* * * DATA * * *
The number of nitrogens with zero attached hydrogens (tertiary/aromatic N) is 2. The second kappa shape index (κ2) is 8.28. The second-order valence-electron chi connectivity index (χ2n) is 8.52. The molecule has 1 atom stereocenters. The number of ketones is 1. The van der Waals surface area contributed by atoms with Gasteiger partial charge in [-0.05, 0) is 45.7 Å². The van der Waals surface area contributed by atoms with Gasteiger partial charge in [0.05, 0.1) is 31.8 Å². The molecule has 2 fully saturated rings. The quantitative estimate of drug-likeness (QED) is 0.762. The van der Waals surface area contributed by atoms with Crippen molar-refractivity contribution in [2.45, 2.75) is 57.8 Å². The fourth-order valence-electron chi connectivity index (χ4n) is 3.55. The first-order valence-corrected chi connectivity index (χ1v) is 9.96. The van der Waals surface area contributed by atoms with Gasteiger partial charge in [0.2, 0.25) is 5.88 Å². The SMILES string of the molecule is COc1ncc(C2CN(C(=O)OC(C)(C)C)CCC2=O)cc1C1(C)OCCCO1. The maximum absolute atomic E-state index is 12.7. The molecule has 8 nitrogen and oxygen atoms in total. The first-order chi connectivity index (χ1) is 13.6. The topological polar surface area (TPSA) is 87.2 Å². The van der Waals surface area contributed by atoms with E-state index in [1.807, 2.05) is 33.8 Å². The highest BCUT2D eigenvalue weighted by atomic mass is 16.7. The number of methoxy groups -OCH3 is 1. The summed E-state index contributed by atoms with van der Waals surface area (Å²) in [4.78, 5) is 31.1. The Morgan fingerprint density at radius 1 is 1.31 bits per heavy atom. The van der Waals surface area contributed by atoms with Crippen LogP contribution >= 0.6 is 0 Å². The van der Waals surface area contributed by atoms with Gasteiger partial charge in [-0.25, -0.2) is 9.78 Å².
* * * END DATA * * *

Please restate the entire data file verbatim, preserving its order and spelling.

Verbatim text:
The number of nitrogens with zero attached hydrogens (tertiary/aromatic N) is 2. The second kappa shape index (κ2) is 8.28. The second-order valence-electron chi connectivity index (χ2n) is 8.52. The molecule has 1 atom stereocenters. The number of ketones is 1. The van der Waals surface area contributed by atoms with Gasteiger partial charge in [-0.05, 0) is 45.7 Å². The van der Waals surface area contributed by atoms with Gasteiger partial charge in [0.05, 0.1) is 31.8 Å². The molecule has 2 fully saturated rings. The quantitative estimate of drug-likeness (QED) is 0.762. The van der Waals surface area contributed by atoms with Crippen molar-refractivity contribution in [2.45, 2.75) is 57.8 Å². The fourth-order valence-electron chi connectivity index (χ4n) is 3.55. The first-order valence-corrected chi connectivity index (χ1v) is 9.96. The van der Waals surface area contributed by atoms with Gasteiger partial charge in [0.2, 0.25) is 5.88 Å². The SMILES string of the molecule is COc1ncc(C2CN(C(=O)OC(C)(C)C)CCC2=O)cc1C1(C)OCCCO1. The maximum absolute atomic E-state index is 12.7. The molecule has 8 nitrogen and oxygen atoms in total. The first-order chi connectivity index (χ1) is 13.6. The topological polar surface area (TPSA) is 87.2 Å². The van der Waals surface area contributed by atoms with E-state index in [1.807, 2.05) is 33.8 Å². The highest BCUT2D eigenvalue weighted by atomic mass is 16.7. The number of methoxy groups -OCH3 is 1. The summed E-state index contributed by atoms with van der Waals surface area (Å²) in [4.78, 5) is 31.1. The Morgan fingerprint density at radius 1 is 1.31 bits per heavy atom. The van der Waals surface area contributed by atoms with Crippen LogP contribution >= 0.6 is 0 Å². The van der Waals surface area contributed by atoms with Gasteiger partial charge in [-0.25, -0.2) is 9.78 Å².